If you’re like most people who have been been swayed by the numerous messages we’re exposed to every day telling you to control what you eat and lose weight for better health, it’s not uncommon that you might have a food (or a few foods) that you just feel out of control with.
You might even be interested in Intuitive Eating and making peace with food but hesitate to embrace the “unconditional permission to eat all foods” for fear that if you allow particular food (or foods) into your life, you will never stop eating it.
If you feel this way, know that you are not alone. Years of being steeped in our society’s diet culture, disconnected from your internal signals, being told what to eat when and being made to feel you did something wrong when you deviated from the plan can absolutely make you feel out of control with food. I can remember so well feeling the exact same way as I desperately tried to cling to the unrealistic guidelines that were promoting “health.” And the harder I tried to “get healthy” (by controlling what I ate, increasing exercise and losing weight), the less in control I really felt.
Here’s the thing: you will have a really hard time making peace with food (which involves exposure to those foods you think you can’t control yourself around) if you are not fed (and if you are associating guilt with that food…but we’ll get to that).
So for instance, say you (whether intentionally or unintentionally) have a day where you don’t get enough to eat, that’s not going to be a good day to attempt to make peace with a food that you’ve long restricted. When you’re undernourished, your body’s biological signals kick into overdrive and you develop a primal urge to eat. This is because our bodies cannot differentiate dieting or self-imposed restriction/control from a true famine. All they can tell is that fuel is not coming in consistently and they need that in order to continue running things. It’s like trying to drive a car with no gas or charge. When your gas or charge on your car are low, your car is going to let you know it – beeps, bells, whistles, lights until eventually, it just stops running.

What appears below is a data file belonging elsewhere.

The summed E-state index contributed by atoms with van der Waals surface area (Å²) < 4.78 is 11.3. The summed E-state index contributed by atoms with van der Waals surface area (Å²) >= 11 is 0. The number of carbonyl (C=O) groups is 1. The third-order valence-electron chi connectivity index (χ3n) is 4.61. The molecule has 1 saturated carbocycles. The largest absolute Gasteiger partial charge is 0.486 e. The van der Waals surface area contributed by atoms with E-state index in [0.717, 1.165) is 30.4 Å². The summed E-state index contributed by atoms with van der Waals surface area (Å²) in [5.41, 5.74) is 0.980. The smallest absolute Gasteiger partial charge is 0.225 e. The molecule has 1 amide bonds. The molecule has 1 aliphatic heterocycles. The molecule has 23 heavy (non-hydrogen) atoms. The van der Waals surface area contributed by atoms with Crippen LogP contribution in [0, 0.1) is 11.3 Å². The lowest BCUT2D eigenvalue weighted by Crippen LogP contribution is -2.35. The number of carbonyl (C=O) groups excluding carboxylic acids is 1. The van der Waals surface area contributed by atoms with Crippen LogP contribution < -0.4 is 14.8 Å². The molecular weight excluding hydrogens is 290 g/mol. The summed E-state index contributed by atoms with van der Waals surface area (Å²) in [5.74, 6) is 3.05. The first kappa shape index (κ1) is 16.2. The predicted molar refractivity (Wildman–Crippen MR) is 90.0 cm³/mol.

When you try to make peace with food while being under-fueled, you’re likely to experience eating in abundance (potentially to the point of sickness, which in turn will make you feel awful). When your body doesn’t get the consistent fuel it needs, it wants to get as much as it possibly can when it finally is exposed to it, to ensure it’s set up for the next scarcity. This experience of eating a lot further reinforces the false message that you need to tightly control your intake because you can’t be trusted around that food. But you need to know that this experience is not due to lack of control or willpower, it’s simple biology. We operate on the fuel food provides us. Our bodies are biologically set up to seek it out (and those seeking signals get stronger, the more we restrict/control our intake).
If/when you feel ready to take the stop of making peace with food, here are some recommendations:
- Make Sure You’re Well Fed. You want to be sure you’re getting enough to eat, regularly. Your body needs to be in a stable, fed state before you’re able to accomplish this. If trying this for the first time, it’s recommended to do it after eating a meal that left you feeling happily satisfied.
- Remove the Morality From Food. if you approach the exercise of making peace with food filled with feelings of guilt or shame for eating that food, connecting to what your mind and body are feeling, tasting, sensing, etc. when you eat it becomes very hard. Remember that foods are not inherently “good” or “bad.” They are all made up of units of energy that help our bodies to function. Removing the morality is incredibly important because it allows you to actually pay attention to how the food is making you feel. Maybe throughout the exercise you’ll notice “Wow, I don’t even like the taste of this now that I am able to pay attention to the experience. Not only that, but eating it didn’t make me feel very good!” Or you might notice that when you were really allowed to savor the taste, you loved it and it made you feel great, so it’s something you’ll want to include more regularly. You won’t be able to have these learning experiences if you are too busy feeling guilt over eating the food.